Dunleavy, J., Milton, P., & Willms, D. (2012). What did you do in school today? Trends in Intellectual Engagement (Vol. Report 3). Toronto, ON, Ontario: Canadian Education
Association.

experience a sense of pride in accomplishment are more likely to go beyond the minimal
requirements and become actively and deeply engaged.9
It must be at least recognized then, that student engagement and attention is not the entire issue. Some of
the blame must fall upon the curriculum and instructional methods. In an era of at-hand information it
becomes much more difficult to justify learning the same information we always have. Technology has
changed the game plan. Perhaps the move from microscopic to macroscopic and from small ideas to big
ideas is the solution here. Competencies can replace content and student choice can lead to new ideas
while learning continues.
We believe that with careful thought and planning we can have the success we desire. Careful planning
recognizes the interaction of factors within the system. The construction of the system is similar to the
construction of a home. Everything rests on foundational beliefs, while the roof is the ultimate vision or
goal that we wish to accomplish. The guiding principles rest on the foundation and build toward that
vision and ensure stability of the system. School and classroom practices are the visible attributes of the
system at work and are represented in the unique nature of the school environment often called a schools
DNA.

The education system is integrated similar to the construction of a home.10


Foundational to our school plan is a belief in the following key initiatives:

9

Engaging schools fostering high school students' motivation to learn. (2004). Washington, D.C.: National Academies Press.


Newman, G., & Case, R. (2014). Opportunities and Challenges in a Digital Age. In Creating thinking classrooms: Leading educational change for a 21st century world. Vancouver,
British Columbia: The Critical Thinking Consortium.

10

Engage students This will be accomplished through an effort to facilitate individualised


instruction utilizing personal digital technology.
Sustain inquiry This will be accomplished through training and exploration in 21st century
skills.
Nurture self-regulated learners Ultimately the goal is a responsible digital citizen who is
empowered to explore and innovate in this rapidly changing culture.
Create assessment-rich learning It is necessary to recognize that academic rigor is not
obsolete simply because technology provides the tool for information retrieval. Assessment tools
should reflect the truly vital areas of learning.
Enhance learning though digital technology Since technology will be the vehicle by which
the transformation is to occur, it is essential that all students become literate digital citizens.

Ultimately, the success or failure of our plan will be measured by the success or failure of our students. It
will take a collaborative effort on behalf of all stakeholders and require a significant amount of retraining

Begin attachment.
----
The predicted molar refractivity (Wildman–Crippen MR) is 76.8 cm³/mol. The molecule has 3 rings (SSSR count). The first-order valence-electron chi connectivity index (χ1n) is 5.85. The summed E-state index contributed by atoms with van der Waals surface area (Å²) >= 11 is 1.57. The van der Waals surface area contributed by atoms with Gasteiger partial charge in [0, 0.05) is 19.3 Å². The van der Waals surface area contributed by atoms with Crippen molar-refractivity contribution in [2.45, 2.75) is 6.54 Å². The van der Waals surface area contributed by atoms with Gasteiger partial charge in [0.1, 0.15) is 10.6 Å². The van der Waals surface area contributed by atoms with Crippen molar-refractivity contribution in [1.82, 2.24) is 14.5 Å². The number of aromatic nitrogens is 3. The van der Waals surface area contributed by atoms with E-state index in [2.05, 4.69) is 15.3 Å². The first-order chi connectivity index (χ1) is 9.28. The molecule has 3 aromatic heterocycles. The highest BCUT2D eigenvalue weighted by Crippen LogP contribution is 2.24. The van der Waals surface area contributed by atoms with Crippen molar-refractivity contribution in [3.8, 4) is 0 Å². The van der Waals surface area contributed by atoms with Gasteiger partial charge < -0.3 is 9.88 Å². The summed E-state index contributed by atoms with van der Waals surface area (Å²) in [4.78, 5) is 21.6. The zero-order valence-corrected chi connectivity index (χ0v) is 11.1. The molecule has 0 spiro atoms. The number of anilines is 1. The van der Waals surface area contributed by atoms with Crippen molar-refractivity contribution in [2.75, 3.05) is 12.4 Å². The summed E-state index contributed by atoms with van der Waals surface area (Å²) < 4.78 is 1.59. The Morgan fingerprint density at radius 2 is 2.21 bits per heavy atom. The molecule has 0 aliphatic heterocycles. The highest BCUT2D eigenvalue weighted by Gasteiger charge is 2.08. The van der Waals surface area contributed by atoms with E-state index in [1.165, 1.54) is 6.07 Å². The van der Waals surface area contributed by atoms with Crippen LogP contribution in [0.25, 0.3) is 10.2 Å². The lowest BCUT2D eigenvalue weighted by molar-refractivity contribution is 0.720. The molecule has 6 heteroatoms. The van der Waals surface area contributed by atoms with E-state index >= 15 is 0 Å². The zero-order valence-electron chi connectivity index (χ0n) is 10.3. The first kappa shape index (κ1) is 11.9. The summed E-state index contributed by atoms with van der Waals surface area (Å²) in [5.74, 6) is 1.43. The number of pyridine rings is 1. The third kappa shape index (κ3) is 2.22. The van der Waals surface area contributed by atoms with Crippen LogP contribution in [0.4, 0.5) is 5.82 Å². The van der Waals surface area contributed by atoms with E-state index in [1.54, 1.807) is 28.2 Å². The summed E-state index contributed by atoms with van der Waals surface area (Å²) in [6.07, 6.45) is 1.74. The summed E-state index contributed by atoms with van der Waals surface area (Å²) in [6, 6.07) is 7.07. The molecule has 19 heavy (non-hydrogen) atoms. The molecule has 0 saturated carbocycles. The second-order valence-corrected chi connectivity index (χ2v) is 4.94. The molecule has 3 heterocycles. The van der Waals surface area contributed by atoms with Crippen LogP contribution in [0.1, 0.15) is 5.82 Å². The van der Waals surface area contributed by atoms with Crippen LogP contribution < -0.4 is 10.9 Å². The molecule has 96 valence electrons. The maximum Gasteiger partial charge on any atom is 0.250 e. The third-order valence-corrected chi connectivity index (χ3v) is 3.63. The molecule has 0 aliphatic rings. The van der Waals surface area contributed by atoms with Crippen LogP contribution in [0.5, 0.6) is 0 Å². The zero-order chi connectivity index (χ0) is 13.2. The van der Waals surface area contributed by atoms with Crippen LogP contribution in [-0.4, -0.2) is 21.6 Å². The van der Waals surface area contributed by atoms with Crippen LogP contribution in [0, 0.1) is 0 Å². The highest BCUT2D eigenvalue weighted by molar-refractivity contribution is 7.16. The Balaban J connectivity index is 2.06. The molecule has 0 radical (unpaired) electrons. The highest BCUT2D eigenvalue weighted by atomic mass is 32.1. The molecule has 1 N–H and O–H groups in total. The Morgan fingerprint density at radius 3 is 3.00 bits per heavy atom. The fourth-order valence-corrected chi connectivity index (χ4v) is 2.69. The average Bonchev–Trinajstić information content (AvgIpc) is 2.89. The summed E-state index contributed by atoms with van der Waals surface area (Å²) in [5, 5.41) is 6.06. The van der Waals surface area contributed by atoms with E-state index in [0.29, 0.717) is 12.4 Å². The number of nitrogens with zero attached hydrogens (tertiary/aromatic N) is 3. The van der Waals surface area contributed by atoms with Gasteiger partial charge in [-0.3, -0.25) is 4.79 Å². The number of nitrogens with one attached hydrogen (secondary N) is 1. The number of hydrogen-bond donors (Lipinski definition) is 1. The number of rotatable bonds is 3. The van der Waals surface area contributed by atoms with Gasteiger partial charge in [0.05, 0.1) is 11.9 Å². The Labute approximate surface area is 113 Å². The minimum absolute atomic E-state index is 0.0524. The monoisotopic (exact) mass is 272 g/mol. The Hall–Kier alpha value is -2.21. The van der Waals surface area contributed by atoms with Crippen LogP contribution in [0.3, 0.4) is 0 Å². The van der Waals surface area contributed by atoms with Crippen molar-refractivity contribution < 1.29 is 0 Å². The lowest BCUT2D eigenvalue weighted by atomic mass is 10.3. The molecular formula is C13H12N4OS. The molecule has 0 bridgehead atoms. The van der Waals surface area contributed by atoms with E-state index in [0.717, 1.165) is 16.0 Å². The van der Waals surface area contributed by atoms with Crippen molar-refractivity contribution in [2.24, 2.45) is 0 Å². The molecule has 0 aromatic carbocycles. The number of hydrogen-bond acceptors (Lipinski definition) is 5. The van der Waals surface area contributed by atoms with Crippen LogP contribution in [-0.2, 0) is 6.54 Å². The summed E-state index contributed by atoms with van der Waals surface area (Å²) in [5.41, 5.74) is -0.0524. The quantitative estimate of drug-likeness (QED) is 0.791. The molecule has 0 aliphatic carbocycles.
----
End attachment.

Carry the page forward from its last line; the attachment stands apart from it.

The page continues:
(both of the mind and of classroom practice), but with the tools offered by technology and willing
participants, we are well on our way to building a new, integrated, technology-rich educational system at
Rick Hansen Secondary.

Works Cited:
Antonelli, F. (2004). From applied to applause: An OSSTF research project on improving student success
in applied level courses. Toronto, ON, Ontario: OSSTF.
BCs Education Plan: Focus on Learning, update January 2015, BC Ministry of Education. Retrieved
from http://www.bcedplan.ca/assets/pdf/bcs_education_plan_2015.pdf
Center for the Enhancement of Teaching and Learning (2009). Teaching for Learning: A Philosophical
Approach to Classroom Design - Five Basic Principles, Georgia Institute of Technology,
http://cetl.gatech.edu/sites/default/files/Classroom%20Design%20%20Principles%20and%20Information%20for%20Georgia%20Tech.pdf
Dunleavy, J., Milton, P., & Willms, D. (2012). What did you do in school today? Trends in Intellectual
Engagement (Vol. Report 3). Toronto, ON, Ontario: Canadian Education Association.
Engaging schools fostering high school students' motivation to learn. (2004). Washington, D.C.: National
Academies Press.
Goodman, J. (1995). Change without Difference: Schools Restructuring in Historical Perspective (Spring
ed., Vol. 65). Harvard Educational Review.
Martorella, Peter, Urgent Emerging Issues Related to Technology Applications in Schools, Department
of Curriculum and Instruction atNorthwest Carolina State University,
http://www.ncsu.edu/meridian/jan98/feat_4/apps.html
Ministerial Order on Student Learning (2013), Legislation, Policy, Standards and Forms, Alberta
Education, http://www.education.alberta.ca/department/policy/standards/goals.aspx
Newman, G., & Case, R. (2014). Opportunities and Challenges in a Digital Age. In Creating thinking
classrooms: Leading educational change for a 21st century world. Vancouver, British Columbia: The
Critical Thinking Consortium.
Project Kaleidoscope (2007). Consultant Report Constructing New FacilitiesOne Step At A Time,
Volume IV: What works, what matters, what lasts,
http://www.pkal.org/documents/ConstructingNewFacilities.cfm
Seelos, C. & Mair, J., Innovation Is Not the Holy Grail Stanford Social Innovation Review, Fall 2012.
http://www.ssireview.org/articles/entry/innovation_is_not_the_holy_grail
Taylor, J. (2012). How Technology Is Changing the Way Children Think and Focus. Retrieved from
https://www.psychologytoday.com/blog/the-power-prime/201212/how-technology-is-changing-the-waychildren-think-and-focus